AISP/PISP: BaFin outlines obligations under money laundering law

The time periods for the registration and permit applications for Account Information Services (AIS) and Payment Initiation Services (PIS), which facilitate the transitional periods under the PSD2 implementation, expired on 12 April 2018. The Federal Financial Supervisory Authority (Bafin) generally has three months to process the applications. Many registration and permit procedures for AIS and PIS are therefore about to be subject to a final decision.

In the event of an affirmative decision, the obligations of Payment Initiation Service Providers (PISP) and Account Information Service Providers (AISP) under money laundering law will need to be drawn to the attention of applicants. Both, PISP and AISP, also referred to as Third Party Payment Service Providers (TPPSP), are obliged entities under the German Money Laundering Act. They must therefore fulfil due diligence under money laundering law. In this context, the TPPSP in particular are obligated to report suspicious transactions to the Financial Intelligence Unit (FIU) (Section 43 (1) German Money Laundering Act). PISPs are also obliged to exercise customer due diligence regarding the payee when entering into a long-term business relationship.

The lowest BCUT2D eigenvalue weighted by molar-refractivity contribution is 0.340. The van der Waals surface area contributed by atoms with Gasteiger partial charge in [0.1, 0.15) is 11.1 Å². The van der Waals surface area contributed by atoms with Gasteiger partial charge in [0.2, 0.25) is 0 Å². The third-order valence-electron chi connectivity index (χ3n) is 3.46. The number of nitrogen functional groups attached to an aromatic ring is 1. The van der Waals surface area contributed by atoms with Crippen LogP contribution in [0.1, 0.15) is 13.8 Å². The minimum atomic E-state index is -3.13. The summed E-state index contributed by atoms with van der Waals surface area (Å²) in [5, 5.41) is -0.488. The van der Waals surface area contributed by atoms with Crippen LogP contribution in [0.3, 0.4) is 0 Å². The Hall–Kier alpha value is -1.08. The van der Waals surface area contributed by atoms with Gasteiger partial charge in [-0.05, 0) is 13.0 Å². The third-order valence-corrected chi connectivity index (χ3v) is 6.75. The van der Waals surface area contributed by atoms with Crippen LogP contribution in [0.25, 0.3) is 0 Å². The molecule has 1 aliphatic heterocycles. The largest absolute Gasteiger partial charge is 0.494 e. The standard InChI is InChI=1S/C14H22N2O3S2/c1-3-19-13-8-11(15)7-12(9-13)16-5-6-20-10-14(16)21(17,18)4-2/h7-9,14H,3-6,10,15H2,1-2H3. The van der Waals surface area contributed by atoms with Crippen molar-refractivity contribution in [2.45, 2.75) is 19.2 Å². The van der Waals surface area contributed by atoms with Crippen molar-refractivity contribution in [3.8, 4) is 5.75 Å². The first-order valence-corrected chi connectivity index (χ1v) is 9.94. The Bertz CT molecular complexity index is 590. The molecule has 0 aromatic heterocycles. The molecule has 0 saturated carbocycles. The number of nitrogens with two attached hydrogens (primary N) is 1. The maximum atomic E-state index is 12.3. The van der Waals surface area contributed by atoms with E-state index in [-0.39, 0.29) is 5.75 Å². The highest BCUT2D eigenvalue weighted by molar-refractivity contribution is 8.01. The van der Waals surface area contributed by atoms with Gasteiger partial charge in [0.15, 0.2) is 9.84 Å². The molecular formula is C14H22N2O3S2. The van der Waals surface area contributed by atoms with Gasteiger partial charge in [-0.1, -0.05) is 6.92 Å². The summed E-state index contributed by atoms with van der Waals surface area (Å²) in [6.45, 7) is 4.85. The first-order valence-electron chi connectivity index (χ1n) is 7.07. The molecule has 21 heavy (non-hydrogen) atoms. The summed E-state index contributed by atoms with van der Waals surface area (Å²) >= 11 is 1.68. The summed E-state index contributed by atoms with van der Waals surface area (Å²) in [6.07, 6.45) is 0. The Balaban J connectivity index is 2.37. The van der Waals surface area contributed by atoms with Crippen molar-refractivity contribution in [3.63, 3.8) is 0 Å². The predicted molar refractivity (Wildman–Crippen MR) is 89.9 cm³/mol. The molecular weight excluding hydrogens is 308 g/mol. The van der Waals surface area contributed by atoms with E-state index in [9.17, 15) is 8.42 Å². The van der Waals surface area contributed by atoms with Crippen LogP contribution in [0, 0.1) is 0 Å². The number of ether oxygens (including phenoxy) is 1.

This view is shared by Bafin as indicated in its consultation on the new anti-money laundering practice. This has its legal basis in the German Money Laundering Act. However, the application of these obligations is disproportionate, particularly in relation to AIS. AISP (but also PISP) act between customers and licensed payment institutions as well as credit institutions and do not enter into possession or control of customers’ funds. Payment institutions and credit institutions are already subject to the obligations of anti-money laundering law which means that any effort of these companies in this regard is doubled without any advantage for the legitimate interests of money laundering prevention.

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